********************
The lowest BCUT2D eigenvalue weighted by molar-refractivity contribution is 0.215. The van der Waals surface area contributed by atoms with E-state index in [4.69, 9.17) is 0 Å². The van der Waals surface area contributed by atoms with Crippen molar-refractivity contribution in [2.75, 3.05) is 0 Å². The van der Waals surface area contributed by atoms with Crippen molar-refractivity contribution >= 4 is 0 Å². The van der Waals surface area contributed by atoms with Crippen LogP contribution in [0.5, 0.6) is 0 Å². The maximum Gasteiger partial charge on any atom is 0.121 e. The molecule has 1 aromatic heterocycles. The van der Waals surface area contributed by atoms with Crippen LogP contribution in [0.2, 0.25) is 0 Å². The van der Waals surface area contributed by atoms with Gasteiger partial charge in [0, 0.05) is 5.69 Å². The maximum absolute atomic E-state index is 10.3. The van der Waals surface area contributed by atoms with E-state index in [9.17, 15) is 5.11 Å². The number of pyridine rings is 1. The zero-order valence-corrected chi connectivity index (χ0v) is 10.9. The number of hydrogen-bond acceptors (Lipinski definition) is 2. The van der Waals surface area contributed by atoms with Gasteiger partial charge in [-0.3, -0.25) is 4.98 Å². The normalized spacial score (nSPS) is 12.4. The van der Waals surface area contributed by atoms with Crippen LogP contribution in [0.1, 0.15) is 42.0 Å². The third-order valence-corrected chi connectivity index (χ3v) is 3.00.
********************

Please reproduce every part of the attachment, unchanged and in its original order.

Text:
The lowest BCUT2D eigenvalue weighted by molar-refractivity contribution is 0.215. The van der Waals surface area contributed by atoms with E-state index in [4.69, 9.17) is 0 Å². The van der Waals surface area contributed by atoms with Crippen molar-refractivity contribution in [2.75, 3.05) is 0 Å². The van der Waals surface area contributed by atoms with Crippen molar-refractivity contribution >= 4 is 0 Å². The van der Waals surface area contributed by atoms with Crippen LogP contribution in [0.5, 0.6) is 0 Å². The maximum Gasteiger partial charge on any atom is 0.121 e. The molecule has 1 aromatic heterocycles. The van der Waals surface area contributed by atoms with Crippen LogP contribution in [0.2, 0.25) is 0 Å². The van der Waals surface area contributed by atoms with Gasteiger partial charge in [0, 0.05) is 5.69 Å². The maximum absolute atomic E-state index is 10.3. The van der Waals surface area contributed by atoms with E-state index in [9.17, 15) is 5.11 Å². The number of pyridine rings is 1. The zero-order valence-corrected chi connectivity index (χ0v) is 10.9. The number of hydrogen-bond acceptors (Lipinski definition) is 2. The van der Waals surface area contributed by atoms with Gasteiger partial charge in [-0.3, -0.25) is 4.98 Å². The normalized spacial score (nSPS) is 12.4. The van der Waals surface area contributed by atoms with Crippen LogP contribution in [0.1, 0.15) is 42.0 Å². The third-order valence-corrected chi connectivity index (χ3v) is 3.00.